2. Reduced drag: Both teams position sailors further and further below deck level. One of the team engineers told me that one single sailor standing up causes enough drag at 25knts to impact performance by several seconds a kilometer. The boats are only a few seconds apart in the races so over a 1500m course a boat with less drag from sailors themselves will have a measurable advantage. ETNZ seems to have the more aerodynamic deck and cowlings. It also hurts when water hits you at 25knts (like cold nails) so working lower is probably welcome relief.
  3. Turns: As the boats jockey for dominance they carve incredibly fast turns. A 72ft boat that can pivot at speed within its own waterline is a phenomenal engineering achievement. The wind and water generate massive loads yet the captains clearly transfer the energy and shift quickly while keeping speed. ETNZ has an advantage in this area as they clearly make smoother turns and maintain more of their speed, which further capitalizes on straight-line speeds.
  4. Team fitness: These people have trained non-stop for three years, every day and often twice a day. They are at the peak of physical shape. Yet when I watch the videos with sound on I hear them wheezing and coughing as if they can barely catch their breath. Turning and tuning the boat completely maxes them out. And they can’t go anywhere. Unlike football, soccer, basketball, baseball, volleyball…there is no relief or substitution possible. The Round-the-World Ocean races once were described to me as playing rugby without any option of leaving. That is why professional sailing could perhaps be seen as one of the top physically demanding sports in the world.
  5. Tactics: I’m completely shocked at the errors a usually ultra-aggressive Spithill has made. I expected to see Oracle try and force errors, play dirty and get in Barker’s face at every chance. Instead Spithill has made repeated unforced errors and been charitably giving away races. Perhaps he is not in sync with his team, or the speed delta is getting into his head. When the match-racing heat is on high, Spithill starts melting and makes moves painful to watch. Meanwhile Barker, always the quiet gentleman, sails away confidently and cleanly.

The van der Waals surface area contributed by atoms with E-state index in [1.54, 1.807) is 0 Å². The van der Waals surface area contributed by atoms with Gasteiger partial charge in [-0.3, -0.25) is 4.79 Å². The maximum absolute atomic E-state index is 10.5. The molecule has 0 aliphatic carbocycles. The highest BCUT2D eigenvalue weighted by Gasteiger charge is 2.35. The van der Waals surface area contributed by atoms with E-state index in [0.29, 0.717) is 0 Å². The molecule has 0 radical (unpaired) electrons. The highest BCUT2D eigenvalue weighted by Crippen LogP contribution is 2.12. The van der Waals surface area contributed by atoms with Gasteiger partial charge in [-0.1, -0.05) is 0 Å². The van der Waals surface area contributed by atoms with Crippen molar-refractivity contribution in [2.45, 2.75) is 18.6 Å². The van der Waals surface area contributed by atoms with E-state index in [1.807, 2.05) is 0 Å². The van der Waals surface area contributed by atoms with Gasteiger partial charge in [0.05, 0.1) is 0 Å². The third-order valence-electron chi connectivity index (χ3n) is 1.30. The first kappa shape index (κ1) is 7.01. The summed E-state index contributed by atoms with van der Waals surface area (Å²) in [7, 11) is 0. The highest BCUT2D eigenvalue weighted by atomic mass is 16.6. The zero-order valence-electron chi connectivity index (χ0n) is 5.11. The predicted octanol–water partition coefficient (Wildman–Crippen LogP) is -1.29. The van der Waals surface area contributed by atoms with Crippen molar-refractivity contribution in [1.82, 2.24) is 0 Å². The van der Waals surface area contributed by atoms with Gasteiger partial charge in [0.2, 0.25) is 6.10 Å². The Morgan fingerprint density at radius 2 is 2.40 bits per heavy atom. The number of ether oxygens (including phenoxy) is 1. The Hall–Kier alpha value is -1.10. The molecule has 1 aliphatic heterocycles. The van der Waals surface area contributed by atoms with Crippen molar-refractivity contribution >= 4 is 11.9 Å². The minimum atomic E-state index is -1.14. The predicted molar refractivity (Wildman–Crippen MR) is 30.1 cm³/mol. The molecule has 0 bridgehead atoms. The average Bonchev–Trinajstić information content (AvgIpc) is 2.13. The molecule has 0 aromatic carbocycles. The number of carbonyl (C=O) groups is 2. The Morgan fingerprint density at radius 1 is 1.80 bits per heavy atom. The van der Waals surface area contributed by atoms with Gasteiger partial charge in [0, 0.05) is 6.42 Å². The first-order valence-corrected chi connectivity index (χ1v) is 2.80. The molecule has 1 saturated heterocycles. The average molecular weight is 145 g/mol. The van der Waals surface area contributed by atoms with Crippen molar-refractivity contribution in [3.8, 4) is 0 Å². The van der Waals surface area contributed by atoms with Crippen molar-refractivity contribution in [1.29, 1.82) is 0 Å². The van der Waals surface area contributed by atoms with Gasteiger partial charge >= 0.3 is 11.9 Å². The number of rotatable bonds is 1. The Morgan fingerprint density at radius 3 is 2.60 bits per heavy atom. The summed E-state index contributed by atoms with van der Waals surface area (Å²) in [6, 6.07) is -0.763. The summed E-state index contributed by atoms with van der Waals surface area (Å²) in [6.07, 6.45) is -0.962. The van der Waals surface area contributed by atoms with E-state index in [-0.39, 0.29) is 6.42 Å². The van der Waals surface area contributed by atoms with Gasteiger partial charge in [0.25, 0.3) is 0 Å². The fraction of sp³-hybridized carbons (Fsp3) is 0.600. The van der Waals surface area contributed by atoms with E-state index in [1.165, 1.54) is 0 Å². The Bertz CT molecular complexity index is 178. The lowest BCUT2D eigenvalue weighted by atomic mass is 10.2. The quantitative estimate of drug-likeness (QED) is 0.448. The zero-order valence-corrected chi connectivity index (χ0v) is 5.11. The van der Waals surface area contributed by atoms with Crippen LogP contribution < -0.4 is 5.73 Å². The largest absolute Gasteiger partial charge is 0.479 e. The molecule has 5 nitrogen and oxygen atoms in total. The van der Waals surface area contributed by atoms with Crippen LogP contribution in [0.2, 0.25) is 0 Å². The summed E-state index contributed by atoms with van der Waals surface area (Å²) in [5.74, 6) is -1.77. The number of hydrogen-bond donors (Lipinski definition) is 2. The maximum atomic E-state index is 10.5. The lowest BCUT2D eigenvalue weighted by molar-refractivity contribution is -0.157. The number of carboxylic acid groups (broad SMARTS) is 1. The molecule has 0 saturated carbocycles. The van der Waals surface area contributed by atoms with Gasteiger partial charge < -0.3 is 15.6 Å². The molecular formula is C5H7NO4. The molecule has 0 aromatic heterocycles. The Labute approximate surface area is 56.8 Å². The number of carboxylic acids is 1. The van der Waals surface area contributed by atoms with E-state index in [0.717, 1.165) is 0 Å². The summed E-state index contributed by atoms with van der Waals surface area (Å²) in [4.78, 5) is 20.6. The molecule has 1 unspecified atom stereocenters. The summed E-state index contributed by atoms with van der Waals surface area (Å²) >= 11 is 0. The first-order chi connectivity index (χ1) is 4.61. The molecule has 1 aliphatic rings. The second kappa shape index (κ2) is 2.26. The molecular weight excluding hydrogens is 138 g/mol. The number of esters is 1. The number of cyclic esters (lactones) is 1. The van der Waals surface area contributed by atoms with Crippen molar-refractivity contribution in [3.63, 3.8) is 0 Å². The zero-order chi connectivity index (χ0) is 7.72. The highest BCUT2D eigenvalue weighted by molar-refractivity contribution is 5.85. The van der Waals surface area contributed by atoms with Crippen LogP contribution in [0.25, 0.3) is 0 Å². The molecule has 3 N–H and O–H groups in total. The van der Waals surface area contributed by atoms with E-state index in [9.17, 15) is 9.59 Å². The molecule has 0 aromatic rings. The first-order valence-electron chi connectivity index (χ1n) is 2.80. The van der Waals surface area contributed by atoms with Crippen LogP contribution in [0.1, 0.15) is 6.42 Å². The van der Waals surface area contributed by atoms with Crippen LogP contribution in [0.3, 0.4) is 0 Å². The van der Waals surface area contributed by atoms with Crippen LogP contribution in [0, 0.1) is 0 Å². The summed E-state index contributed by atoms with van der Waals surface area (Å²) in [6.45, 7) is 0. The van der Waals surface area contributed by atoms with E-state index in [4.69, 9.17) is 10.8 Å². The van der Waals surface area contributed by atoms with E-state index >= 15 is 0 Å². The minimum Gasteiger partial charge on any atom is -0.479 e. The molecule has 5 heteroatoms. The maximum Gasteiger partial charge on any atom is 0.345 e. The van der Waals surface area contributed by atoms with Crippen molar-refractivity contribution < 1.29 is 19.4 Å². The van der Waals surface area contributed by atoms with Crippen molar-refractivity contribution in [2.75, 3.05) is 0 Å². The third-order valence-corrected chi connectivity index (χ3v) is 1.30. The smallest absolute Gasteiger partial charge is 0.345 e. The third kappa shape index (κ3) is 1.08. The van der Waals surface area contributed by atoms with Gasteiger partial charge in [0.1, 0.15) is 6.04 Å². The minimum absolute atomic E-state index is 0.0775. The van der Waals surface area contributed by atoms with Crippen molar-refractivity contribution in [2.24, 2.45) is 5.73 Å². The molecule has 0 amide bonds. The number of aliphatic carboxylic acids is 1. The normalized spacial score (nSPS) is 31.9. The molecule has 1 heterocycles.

6. Team Nationality: Spithill almost made me spit up when I first saw him tell an audience Oracle is the “home team”. This man is an Aussie through-and-through. Nothing wrong with that, but he has stated in interviews that ever since 1983 (when he saw Australia win the cup) he has dedicated his life to Australia keeping the cup. In the post-race interview a few days ago he repeated his “home team” nonsense and said ETNZ is trying to “take the cup far away”. Barker, in a beautifully accurate retort said “if we win we’ll bring it closer to your home”. Indeed, Spithill might prefer a NZ win.

    Spithill thus comes across as awkward as if forced to ask for support now from the country he has loved to hate as a sailor. In addition, despite being in America, Oracle also has a reputation for disdain towards its home country and especially the cities lived-in by Ellison. A real-estate agent just told me the Oracle CEO bought a house in SF to watch the races and immediately demanded the neighbor, an elderly lady in retirement, cut down her trees so he could get a better view. She said no at first, since they were clearly on her property. Then Oracle lawyers promptly arrived and asked her if she really, really wanted them to wipe out all her retirement money in a messy legal fight and leave her for dead. With a home team like that who needs enemies?

    ETNZ, in stark comparison, has used a large percentage of funds direct (kick-started) from their government and held discussion about how the money spent will benefit taxpayers (jobs, business, trade, etc.).

  7. Boat Nationality: Both boats were built in New Zealand, which if advertised more might help recoup some of the national investment. More interesting than that, however, is the ETNZ boat was designed by the American team that won the cup back from NZ in 1988 with a catamaran. So the ETNZ boat is essentially a successor American boat to the 1988 campaign, while the Oracle boat is apparently not American at all. It may even be French, since they have boasted about finding their initial wing designer in France. Whatever the Oracle boat is or isn’t, to me ETNZ is really sailing the American boat design.